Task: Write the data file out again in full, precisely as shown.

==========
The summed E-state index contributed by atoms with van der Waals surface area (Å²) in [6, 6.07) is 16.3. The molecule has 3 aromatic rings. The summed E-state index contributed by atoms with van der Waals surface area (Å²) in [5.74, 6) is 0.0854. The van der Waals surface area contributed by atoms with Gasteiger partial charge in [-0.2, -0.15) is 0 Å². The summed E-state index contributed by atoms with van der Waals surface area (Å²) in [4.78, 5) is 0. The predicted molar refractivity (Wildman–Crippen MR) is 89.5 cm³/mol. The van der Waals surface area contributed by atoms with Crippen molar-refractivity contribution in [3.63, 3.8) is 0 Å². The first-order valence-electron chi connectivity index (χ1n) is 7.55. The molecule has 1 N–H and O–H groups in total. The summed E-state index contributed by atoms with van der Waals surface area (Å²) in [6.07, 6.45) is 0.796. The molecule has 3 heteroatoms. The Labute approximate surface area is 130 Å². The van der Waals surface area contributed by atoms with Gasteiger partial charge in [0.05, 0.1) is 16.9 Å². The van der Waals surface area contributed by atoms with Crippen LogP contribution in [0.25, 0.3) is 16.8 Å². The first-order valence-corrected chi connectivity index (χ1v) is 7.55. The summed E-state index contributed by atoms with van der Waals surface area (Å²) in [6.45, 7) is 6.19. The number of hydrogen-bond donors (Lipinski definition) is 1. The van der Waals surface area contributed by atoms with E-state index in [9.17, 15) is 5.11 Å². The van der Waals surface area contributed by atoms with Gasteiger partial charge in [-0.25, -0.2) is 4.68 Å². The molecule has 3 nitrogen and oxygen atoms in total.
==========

The summed E-state index contributed by atoms with van der Waals surface area (Å²) in [6, 6.07) is 16.3. The molecule has 3 aromatic rings. The summed E-state index contributed by atoms with van der Waals surface area (Å²) in [5.74, 6) is 0.0854. The van der Waals surface area contributed by atoms with Gasteiger partial charge in [-0.2, -0.15) is 0 Å². The summed E-state index contributed by atoms with van der Waals surface area (Å²) in [4.78, 5) is 0. The predicted molar refractivity (Wildman–Crippen MR) is 89.5 cm³/mol. The van der Waals surface area contributed by atoms with Crippen molar-refractivity contribution in [3.63, 3.8) is 0 Å². The first-order valence-electron chi connectivity index (χ1n) is 7.55. The molecule has 1 N–H and O–H groups in total. The summed E-state index contributed by atoms with van der Waals surface area (Å²) in [6.07, 6.45) is 0.796. The molecule has 3 heteroatoms. The Labute approximate surface area is 130 Å². The van der Waals surface area contributed by atoms with Gasteiger partial charge in [0.05, 0.1) is 16.9 Å². The van der Waals surface area contributed by atoms with Crippen LogP contribution in [0.25, 0.3) is 16.8 Å². The first-order valence-corrected chi connectivity index (χ1v) is 7.55. The summed E-state index contributed by atoms with van der Waals surface area (Å²) in [6.45, 7) is 6.19. The number of hydrogen-bond donors (Lipinski definition) is 1. The van der Waals surface area contributed by atoms with E-state index in [9.17, 15) is 5.11 Å². The van der Waals surface area contributed by atoms with Gasteiger partial charge in [-0.25, -0.2) is 4.68 Å². The molecule has 3 nitrogen and oxygen atoms in total.